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Medical Nutrition Therapy for Kidney Patients
Many people with chronic kidney disease (CKD) find that visiting a dietitian is a great source of help with diet and meal planning. I would like to tell you more about dietitians and the medical nutrition therapy (MNT) they provide.
About Registered Dietitians
A registered dietitian (RD) or registered dietitian nutritionist (RDN) is a food and nutrition expert who holds at least a bachelor’s degree and accredited by Accreditation Council for Education in Nutrition and Dietetics (ACEND). The college courses include food and nutrition sciences, foodservice systems management, biochemistry, physiology, microbiology, organic chemistry, business, economics, computer science, and sociology among other courses.
After completing the course work approved by the Academy of Nutrition and Dietetics (AND), dietitians complete an accredited, supervised practice program or an internship. They go to different health care facilities such as hospitals, nursing homes, dialysis units, community agencies such as Women, Infants and Children (WIC) programs, as well as school systems and food service corporations.
After training is complete, dietitians must pass a national examination administered by the Commission on Dietetic Registration. After passing the exam, a dietitian can add the RD/RDN credential after their name. In addition, they have to meet the continuing professional educational requirement to maintain their registration on an ongoing basis.
March is National Nutrition Month® and March 14th is Registered Dietitian Nutritionist Day. The theme this year is Go Further with Food. It’s a great time to start seeing a dietitian or to contact your dietitian if it’s been a while since your last visit.
Dietitian Medical Nutrition Therapy Services for Kidney Patients Not on Dialysis
If your doctor has diagnosed you with CKD, make sure that you asked what stage is your CKD. There is a lot of information out there, especially now with access to the internet. But be careful with so much conflicting and confusing information about foods that are not good for you. I recommend for you to consult with a Registered Dietitian who is experienced in renal nutrition.
A renal dietitian is able to calculate the amount of protein, sodium, potassium, phosphorus and calories not only according to your size, but also according to your CKD stage. They will review your eating habits and work with you to develop an eating plan. This is called personalized dietary instruction.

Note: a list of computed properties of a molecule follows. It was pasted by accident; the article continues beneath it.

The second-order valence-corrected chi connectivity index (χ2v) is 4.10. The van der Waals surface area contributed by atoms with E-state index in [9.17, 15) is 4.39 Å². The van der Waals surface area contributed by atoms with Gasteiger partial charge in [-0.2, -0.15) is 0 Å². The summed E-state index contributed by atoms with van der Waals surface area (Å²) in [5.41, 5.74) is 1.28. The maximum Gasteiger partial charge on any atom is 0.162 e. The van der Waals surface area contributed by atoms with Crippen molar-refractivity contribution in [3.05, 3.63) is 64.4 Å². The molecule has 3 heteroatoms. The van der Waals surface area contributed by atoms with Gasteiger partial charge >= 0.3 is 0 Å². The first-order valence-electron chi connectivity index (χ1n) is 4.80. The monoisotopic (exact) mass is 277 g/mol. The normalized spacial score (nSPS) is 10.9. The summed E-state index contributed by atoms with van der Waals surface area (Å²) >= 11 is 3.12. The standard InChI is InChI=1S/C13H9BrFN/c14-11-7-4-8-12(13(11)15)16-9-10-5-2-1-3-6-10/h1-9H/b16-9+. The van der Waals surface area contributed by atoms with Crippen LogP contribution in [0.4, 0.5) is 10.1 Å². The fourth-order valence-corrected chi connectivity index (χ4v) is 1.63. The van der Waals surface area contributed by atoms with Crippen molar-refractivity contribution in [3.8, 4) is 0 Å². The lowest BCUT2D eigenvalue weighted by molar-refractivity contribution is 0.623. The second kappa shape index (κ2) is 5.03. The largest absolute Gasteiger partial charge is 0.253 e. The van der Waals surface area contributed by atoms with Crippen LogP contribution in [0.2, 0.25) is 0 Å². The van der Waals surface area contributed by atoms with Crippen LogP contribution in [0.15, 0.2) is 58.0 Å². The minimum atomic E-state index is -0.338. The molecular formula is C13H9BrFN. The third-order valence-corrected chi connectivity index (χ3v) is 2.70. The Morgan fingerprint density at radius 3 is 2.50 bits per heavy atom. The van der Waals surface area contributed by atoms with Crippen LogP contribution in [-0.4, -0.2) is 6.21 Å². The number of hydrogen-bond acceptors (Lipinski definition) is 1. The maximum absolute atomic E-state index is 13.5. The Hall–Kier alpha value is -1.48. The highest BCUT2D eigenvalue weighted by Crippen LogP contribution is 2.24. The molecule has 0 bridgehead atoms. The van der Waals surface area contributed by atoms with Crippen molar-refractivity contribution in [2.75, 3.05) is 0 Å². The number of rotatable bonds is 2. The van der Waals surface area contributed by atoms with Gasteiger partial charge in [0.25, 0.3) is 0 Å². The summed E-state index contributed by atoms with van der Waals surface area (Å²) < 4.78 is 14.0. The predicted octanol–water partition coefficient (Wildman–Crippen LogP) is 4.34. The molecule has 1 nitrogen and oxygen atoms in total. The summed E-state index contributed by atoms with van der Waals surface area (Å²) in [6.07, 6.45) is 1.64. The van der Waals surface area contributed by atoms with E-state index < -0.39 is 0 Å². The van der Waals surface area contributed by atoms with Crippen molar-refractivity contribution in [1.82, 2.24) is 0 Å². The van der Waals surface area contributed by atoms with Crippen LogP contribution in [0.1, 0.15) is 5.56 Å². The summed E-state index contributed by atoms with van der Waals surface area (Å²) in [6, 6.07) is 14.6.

If you already have Medicare part B, your doctor should be able to write a prescription for MNT. Here is an excerpt from Medicare.gov site:
Medicare Part B (Medical Insurance) covers medical nutrition therapy (MNT) services and certain related services. A Registered Dietitian or nutrition professional who meets certain requirements can provide these services, but only your doctor can refer you for these services. MNT services may include:
- An initial nutrition and lifestyle assessment
- One-on-one nutritional counseling
- Follow-up visits to check on your progress in managing your diet
- If you’re in a rural area, a Registered Dietitian or other nutritional professional in a different location may be able to provide MNT to you through telehealth.
Who is Eligible for MNT Covered by Medicare?
People with Medicare Part B who meet at least one of these conditions are eligible for MNT with a dietitian:
- Diabetes is a diagnosis
- Kidney disease is a diagnosis
- Have had a kidney transplant in the last 36 months
- People with Part B must get a referral from their doctor or qualified non-doctor practitioner for the service.
Medical nutrition therapy is also covered by a variety of insurance plans. It is very important that you ask your healthcare provider (MD, PA, NP) for a prescription just like you do for a new medication. Most private insurance companies cover what Medicare covers, but of course consult with your commercial insurance plan. In addition, DaVita offers services of a renal dietitian who provides counseling to CKD patients who are not on dialysis. Go to DaVita.com and check out Eat Smart for more information.
Tips for Your First Dietitian Visit
Bring your most recent lab results. Write down a two day food/drink record and also bring your current list of medications you are taking. Provide information about changes in your weight and appetite. It is also helpful to write down a list of questions and things you would like to discuss during the session.
Together with a RD/RDN, you will set nutrition goals to improve your overall health and hopefully slow down progression of CKD. Checkout the video below to learn more about your kidneys.
Renal Dietitians and Dialysis Patients
Each dialysis center is required to employ a dietitian who provides nutrition care to the dialysis patients. For this reason, there is no need for outside MNT if a patient is on dialysis. DaVita employs over 2,000 renal dietitians.